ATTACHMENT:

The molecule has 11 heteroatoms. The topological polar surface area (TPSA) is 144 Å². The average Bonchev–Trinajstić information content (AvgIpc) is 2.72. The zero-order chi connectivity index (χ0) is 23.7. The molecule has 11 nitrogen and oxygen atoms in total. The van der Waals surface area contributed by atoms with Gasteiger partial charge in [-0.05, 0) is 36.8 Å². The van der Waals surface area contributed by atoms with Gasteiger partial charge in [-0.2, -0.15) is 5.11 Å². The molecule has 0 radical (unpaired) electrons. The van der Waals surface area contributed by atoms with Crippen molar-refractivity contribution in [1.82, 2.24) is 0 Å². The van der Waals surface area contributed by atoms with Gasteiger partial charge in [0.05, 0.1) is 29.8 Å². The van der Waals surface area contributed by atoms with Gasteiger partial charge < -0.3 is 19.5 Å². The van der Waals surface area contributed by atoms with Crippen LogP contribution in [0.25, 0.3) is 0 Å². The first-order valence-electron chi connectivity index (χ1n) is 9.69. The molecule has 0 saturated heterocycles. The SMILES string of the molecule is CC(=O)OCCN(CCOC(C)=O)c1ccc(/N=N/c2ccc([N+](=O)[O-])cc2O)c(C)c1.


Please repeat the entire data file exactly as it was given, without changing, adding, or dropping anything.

The molecule has 11 heteroatoms. The topological polar surface area (TPSA) is 144 Å². The average Bonchev–Trinajstić information content (AvgIpc) is 2.72. The zero-order chi connectivity index (χ0) is 23.7. The molecule has 11 nitrogen and oxygen atoms in total. The van der Waals surface area contributed by atoms with Gasteiger partial charge in [-0.05, 0) is 36.8 Å². The van der Waals surface area contributed by atoms with Gasteiger partial charge in [-0.2, -0.15) is 5.11 Å². The molecule has 0 radical (unpaired) electrons. The van der Waals surface area contributed by atoms with Crippen molar-refractivity contribution in [1.82, 2.24) is 0 Å². The van der Waals surface area contributed by atoms with Gasteiger partial charge in [0.05, 0.1) is 29.8 Å². The van der Waals surface area contributed by atoms with Gasteiger partial charge < -0.3 is 19.5 Å². The van der Waals surface area contributed by atoms with Crippen LogP contribution in [0.25, 0.3) is 0 Å². The first-order valence-electron chi connectivity index (χ1n) is 9.69. The molecule has 0 saturated heterocycles. The SMILES string of the molecule is CC(=O)OCCN(CCOC(C)=O)c1ccc(/N=N/c2ccc([N+](=O)[O-])cc2O)c(C)c1.